October, 2018 | Volume 5

How to prepare for Competitive Exams – Part I

Competitive exams can put the smartest of students out of ease! The very thought of millions of students competing for a small number of seats is the nightmare all students appearing for the competitive exams face, but if you employ smart strategies to prepare for the exam, the process can be much more manageable. Learning general tips for studying, relaxation, and keeping healthy will help you prepare for your test holistically and perform to the best of your ability.

1. Remain Healthy and Keep away from Stress. Get good rest the night before you test and on studying days. Ensure that you get a full 8 hours of sleep before the day of the exam. Having a disturbed sleep on the night before the exam can make you irritable and even anxious. It will eventually have a marked negative impact on your test score. Regularly not getting good sleep can create stress and make you sick more often.

2. Backward plan to find out when you need to go to bed. Start from the time you want to be at your test site or studying the next day, and mentally go through all the things you need to do leading up to that time. Plan backward to figure out when you need to realistically be in bed by to get enough sleep.

• Consider how long it takes you to fall asleep, typically, and account for that time.
• Allow some cushion time in your planning for your test day in case something unexpected happens, like you get lost trying to get to a test site.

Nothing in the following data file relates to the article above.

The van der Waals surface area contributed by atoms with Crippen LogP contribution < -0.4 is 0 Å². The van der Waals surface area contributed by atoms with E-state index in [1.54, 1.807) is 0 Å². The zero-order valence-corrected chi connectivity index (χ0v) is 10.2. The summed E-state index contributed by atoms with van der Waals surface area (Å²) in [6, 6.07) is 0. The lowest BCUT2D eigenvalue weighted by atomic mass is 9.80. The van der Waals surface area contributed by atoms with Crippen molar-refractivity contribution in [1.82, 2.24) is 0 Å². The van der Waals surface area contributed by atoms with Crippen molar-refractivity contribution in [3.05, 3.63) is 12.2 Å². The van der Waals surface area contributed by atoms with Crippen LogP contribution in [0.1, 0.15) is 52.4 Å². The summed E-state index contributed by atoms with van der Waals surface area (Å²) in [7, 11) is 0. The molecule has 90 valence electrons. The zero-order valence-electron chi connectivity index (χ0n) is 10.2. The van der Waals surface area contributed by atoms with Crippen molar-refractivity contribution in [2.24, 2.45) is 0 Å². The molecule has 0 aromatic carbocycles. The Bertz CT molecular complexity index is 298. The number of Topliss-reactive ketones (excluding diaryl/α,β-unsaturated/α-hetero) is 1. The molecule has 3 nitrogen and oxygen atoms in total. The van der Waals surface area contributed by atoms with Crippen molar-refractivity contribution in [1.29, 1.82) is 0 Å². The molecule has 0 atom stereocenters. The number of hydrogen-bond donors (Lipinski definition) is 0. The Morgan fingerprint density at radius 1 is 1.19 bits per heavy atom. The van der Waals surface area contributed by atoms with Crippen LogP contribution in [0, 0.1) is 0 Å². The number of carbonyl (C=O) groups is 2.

3. Eat complex carbs. Eat complex carbs for brain power. If you are distracted by your hunger during your test or while you study, you won’t be able to focus as well. To combat this, on the day of the test and before you study, eat food high in protein, like eggs, and/or whole grains that will stick with you for several hours, like oatmeal. If you have a break during your test, pack a light snack, like an apple, that will keep you alert.

• On the day of the test, eat complex carbohydrates like oatmeal rather than candy made up of simple carbohydrates and sugar.
• Eat a serving of omega 3’s three times a week. To help you study better and prepare for your test. These nutrients have been found to boost ability to concentrate and stay alert.
• Eat dark veggies and fruits for antioxidants that help your cognitive abilities. Oxidants damage your cell membranes and fruit like blueberries are a great example of a fruit high in antioxidants that protect your brain cells.

4. Invest time in an exercise routine. To help with your mental well being as well as your physical health, try to incorporate some time for moderately intense (power walking, cycling) exercise into your schedule per week. This will help you relax and concentrate on your test and studies. If you are interested in sports, often times there are intramural teams that meet at parks that you can play on for free or little cost. Consider doing a workout online or with friends or family every day or every other day.

• If you feel like you don’t have the time, take 15 minute walks around your campus when you need a break. This will help you focus better once you get back to studying.
• Go on jogs, do meditation and deep breathing first thing in the morning to give you energy.
• Look for ways to get exercise without going out of your way. For example, if you are in school, walk to class rather than taking a bus, or take the stairs instead of the elevator.

Thus, to sum up, language comprehension is such a section in MAT examination where one can excel by developing reading habit coupled with rich storehouse of vocabulary and a sharp ability to reflect, comprehend and lastly evaluate.

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